Turkey potpies make leftovers new again

Turkey pot pie, hot out of the oven. BY JACK CLEMONS
December 9, 2013

At first, I wasn’t sure why the man at the deli counter gave me an odd look when I placed my order. Then it dawned on me - at a time when many people are complaining about the prospect of another leftover turkey meal, I was asking for an entire pound of sliced breast.

For as long as I can remember, our family tradition was to spend Thanksgiving with our aunt and uncle, joining a large group of extended family. Once we returned home, my mother would roast a turkey breast; since we didn’t have any leftovers, she had to create some.

We would devour turkey sandwiches for a few days before tiring of plain breast meat and branching out into variations of highly flavored and largely disguised leftover turkey dishes. If it was cold or snowy, individual turkey potpies were a favorite choice (see photo). If we had a sudden warm spell, our menu would include turkey barbecue or turkey enchiladas.

Assembling a turkey potpie is a relatively simple process, while choosing specific ingredients is a little trickier. At the start, you’ll need to pick whether you want a broth-based or cream-based sauce holding together the turkey chunks and vegetables. Then you’ll have to select which vegetables will make it into your potpie.

There are green pea advocates, sliced carrot advocates, pearl onion versus diced onion debaters, followed by the celery supporters and celery haters (I am in the latter category). Not only do you have to decide on which vegetables will be admitted to the mix, you’ll also need to optimize what’s available among the leftovers, waiting in your freezer to be defrosted or still fresh in the crisper drawer (canned vegetables should never be considered, they’re already too mushy).

The final decision is the crust. Do you want a delicate puff pastry or a traditional rolled crust? Before the availability of prepackaged crusts in stock at most supermarkets, I would opt for the basic flour and shortening rolled into circles. Once sheets of puff pastry could be found in the frozen food aisles, the opportunity to elevate the humble potpie to flaky heights had arrived.

Now that you’ve completed the planning, you’re ready to begin building your pie. One of the ways to incorporate a rich, complex flavor profile to the sauce is to sauté the vegetables and turkey chunks, starting with the onions. Once they’ve started to turn golden, add the vegetables and turkey chunks. The moisture in the mushrooms and carrots will slightly deglaze the skillet, adding color and flavor.

Some recipes call for making the sauce in a separate saucepan, regardless of whether it is cream-based and thick or broth-based and thin. I find you’ll retain more flavor in the mixture if the sauce is built in the same pan with the other ingredients. Seasoning the filling in your pie is a very personal choice. We tend to gravitate to traditional poultry herbs, such as thyme and sage, but everything from fresh parsley to rosemary sprigs can be added.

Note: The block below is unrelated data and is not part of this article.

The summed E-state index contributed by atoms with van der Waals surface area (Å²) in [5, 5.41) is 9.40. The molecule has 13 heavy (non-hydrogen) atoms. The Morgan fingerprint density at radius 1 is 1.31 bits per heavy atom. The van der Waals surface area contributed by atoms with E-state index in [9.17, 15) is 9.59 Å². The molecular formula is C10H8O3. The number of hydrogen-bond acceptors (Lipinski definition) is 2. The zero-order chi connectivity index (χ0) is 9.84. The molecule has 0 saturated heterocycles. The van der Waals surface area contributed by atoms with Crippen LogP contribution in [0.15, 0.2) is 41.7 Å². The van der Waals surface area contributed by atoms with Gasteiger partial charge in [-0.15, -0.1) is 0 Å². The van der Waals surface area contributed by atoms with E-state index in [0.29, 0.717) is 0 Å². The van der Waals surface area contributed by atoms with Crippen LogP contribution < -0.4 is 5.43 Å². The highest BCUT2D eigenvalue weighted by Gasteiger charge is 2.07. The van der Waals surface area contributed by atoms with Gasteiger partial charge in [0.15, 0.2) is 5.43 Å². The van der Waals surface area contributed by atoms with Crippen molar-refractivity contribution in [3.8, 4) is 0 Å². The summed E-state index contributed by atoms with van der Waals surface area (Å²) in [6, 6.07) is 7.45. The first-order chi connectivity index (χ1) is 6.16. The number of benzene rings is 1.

I’ve included two recipes for you to consider the next time you make a potpie. One has a slightly creamy sauce with a standard pastry crust. Although the various dairy alternatives for a creamy sauce include everything from heavy cream to evaporated milk to chunks of cream cheese, this one calls for whole milk, a good choice to avoid separation or unwanted lumps. The second recipe has a lighter sauce with a bright tang of Dijon mustard.

Remember, if you’re reading this after all your leftovers have already been eaten, you can always follow my mother’s example and roast another turkey breast.

Creamy Turkey Potpie

1/4 C butter
1 chopped onion
1 C sliced carrots
1 C sliced mushrooms
2 C cooked turkey, diced
1/4 C flour
1 1/2 C turkey stock
1 C whole milk
1 t thyme
1 t sage
salt & pepper, to taste
1 9-inch pastry crust

Preheat oven to 375 F. Coat the inside of a 2-quart baking dish with nonstick cooking spray; set aside. Melt butter in a large skillet over medium-high heat. Add onions and sauté until starting to brown. Add carrots, mushrooms and turkey; continue to cook, stirring often until liquid has evaporated. Sprinkle flour into the skillet and stir until dissolved. Reduce heat to low; pour in stock and milk, stirring until sauce is thickened. Add seasonings and transfer to prepared baking dish. Cover with pie crust, pinching the edges in a decorative pattern. Bake until the crust is golden, about 30 to 35 minutes. Allow to cool for 10 minutes before serving.

Puff Pastry Turkey Potpie

1 frozen puff pastry sheet, thawed
1/4 C butter
2 chopped onions
1 minced shallot
1 1/2 C sliced carrots
8 oz sliced mushrooms
3 C cubed cooked turkey
2 T flour
3 C turkey stock
1 T Dijon mustard
1 t thyme
3 T chopped parsley
1 C peas (optional)
salt & pepper, to taste

Preheat oven to 400 F. Coat the inside of a 2-quart baking dish with nonstick cooking spray; set aside.

Melt butter in a large skillet over medium heat. Stir in onions, shallot, carrots, and mushrooms. Cook for 5 minutes, stirring often until the vegetables have wilted. Add the turkey and cook until moisture has evaporated. Sprinkle flour into the skillet and cook until the flour begins to brown lightly.

Add the stock and bring to a simmer. Reduce heat to low and stir until the sauce thickens slightly. Whisk in the mustard, thyme, parsley and peas (if using). Transfer filling to prepared baking dish.

Unfold the puff pastry sheet and arrange over top of baking dish, crimping edges around the rim. Bake until the pastry is golden, about 35 minutes. Allow to cool for 10 minutes before serving.